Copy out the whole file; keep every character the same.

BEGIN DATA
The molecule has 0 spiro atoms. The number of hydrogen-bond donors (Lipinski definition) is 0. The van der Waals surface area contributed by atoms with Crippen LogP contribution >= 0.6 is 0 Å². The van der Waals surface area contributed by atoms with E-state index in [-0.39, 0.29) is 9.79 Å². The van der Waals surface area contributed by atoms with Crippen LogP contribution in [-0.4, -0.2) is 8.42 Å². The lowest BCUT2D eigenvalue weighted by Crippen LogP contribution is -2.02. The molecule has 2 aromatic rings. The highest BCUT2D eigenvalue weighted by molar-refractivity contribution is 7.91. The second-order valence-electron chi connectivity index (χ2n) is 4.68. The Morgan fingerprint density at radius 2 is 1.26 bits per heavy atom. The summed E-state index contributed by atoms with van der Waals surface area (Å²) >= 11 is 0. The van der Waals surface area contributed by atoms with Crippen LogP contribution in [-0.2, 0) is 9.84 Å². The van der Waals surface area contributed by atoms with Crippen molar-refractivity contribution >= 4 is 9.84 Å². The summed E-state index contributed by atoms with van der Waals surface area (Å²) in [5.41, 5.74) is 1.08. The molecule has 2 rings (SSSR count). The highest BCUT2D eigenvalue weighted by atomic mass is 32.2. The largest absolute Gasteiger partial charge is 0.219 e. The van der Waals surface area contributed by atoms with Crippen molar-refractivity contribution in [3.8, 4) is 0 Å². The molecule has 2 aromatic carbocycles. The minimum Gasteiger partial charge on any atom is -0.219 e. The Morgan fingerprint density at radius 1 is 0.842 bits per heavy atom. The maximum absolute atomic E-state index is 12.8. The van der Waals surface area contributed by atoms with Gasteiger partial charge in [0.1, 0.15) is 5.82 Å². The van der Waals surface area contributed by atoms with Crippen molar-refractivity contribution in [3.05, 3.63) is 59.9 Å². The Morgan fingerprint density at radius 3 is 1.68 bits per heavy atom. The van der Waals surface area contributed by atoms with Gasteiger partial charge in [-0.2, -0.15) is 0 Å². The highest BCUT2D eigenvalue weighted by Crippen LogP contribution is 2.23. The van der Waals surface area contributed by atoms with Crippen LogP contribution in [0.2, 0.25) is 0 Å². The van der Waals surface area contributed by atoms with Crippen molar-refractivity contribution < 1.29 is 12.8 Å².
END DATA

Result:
The molecule has 0 spiro atoms. The number of hydrogen-bond donors (Lipinski definition) is 0. The van der Waals surface area contributed by atoms with Crippen LogP contribution >= 0.6 is 0 Å². The van der Waals surface area contributed by atoms with E-state index in [-0.39, 0.29) is 9.79 Å². The van der Waals surface area contributed by atoms with Crippen LogP contribution in [-0.4, -0.2) is 8.42 Å². The lowest BCUT2D eigenvalue weighted by Crippen LogP contribution is -2.02. The molecule has 2 aromatic rings. The highest BCUT2D eigenvalue weighted by molar-refractivity contribution is 7.91. The second-order valence-electron chi connectivity index (χ2n) is 4.68. The Morgan fingerprint density at radius 2 is 1.26 bits per heavy atom. The summed E-state index contributed by atoms with van der Waals surface area (Å²) >= 11 is 0. The van der Waals surface area contributed by atoms with Crippen LogP contribution in [-0.2, 0) is 9.84 Å². The van der Waals surface area contributed by atoms with Crippen molar-refractivity contribution >= 4 is 9.84 Å². The summed E-state index contributed by atoms with van der Waals surface area (Å²) in [5.41, 5.74) is 1.08. The molecule has 2 rings (SSSR count). The highest BCUT2D eigenvalue weighted by atomic mass is 32.2. The largest absolute Gasteiger partial charge is 0.219 e. The van der Waals surface area contributed by atoms with Crippen molar-refractivity contribution in [3.8, 4) is 0 Å². The molecule has 2 aromatic carbocycles. The minimum Gasteiger partial charge on any atom is -0.219 e. The Morgan fingerprint density at radius 1 is 0.842 bits per heavy atom. The maximum absolute atomic E-state index is 12.8. The van der Waals surface area contributed by atoms with Gasteiger partial charge in [0.1, 0.15) is 5.82 Å². The van der Waals surface area contributed by atoms with Crippen molar-refractivity contribution in [3.05, 3.63) is 59.9 Å². The Morgan fingerprint density at radius 3 is 1.68 bits per heavy atom. The van der Waals surface area contributed by atoms with Gasteiger partial charge in [-0.2, -0.15) is 0 Å². The highest BCUT2D eigenvalue weighted by Crippen LogP contribution is 2.23. The van der Waals surface area contributed by atoms with Crippen LogP contribution in [0.2, 0.25) is 0 Å². The van der Waals surface area contributed by atoms with Crippen molar-refractivity contribution < 1.29 is 12.8 Å².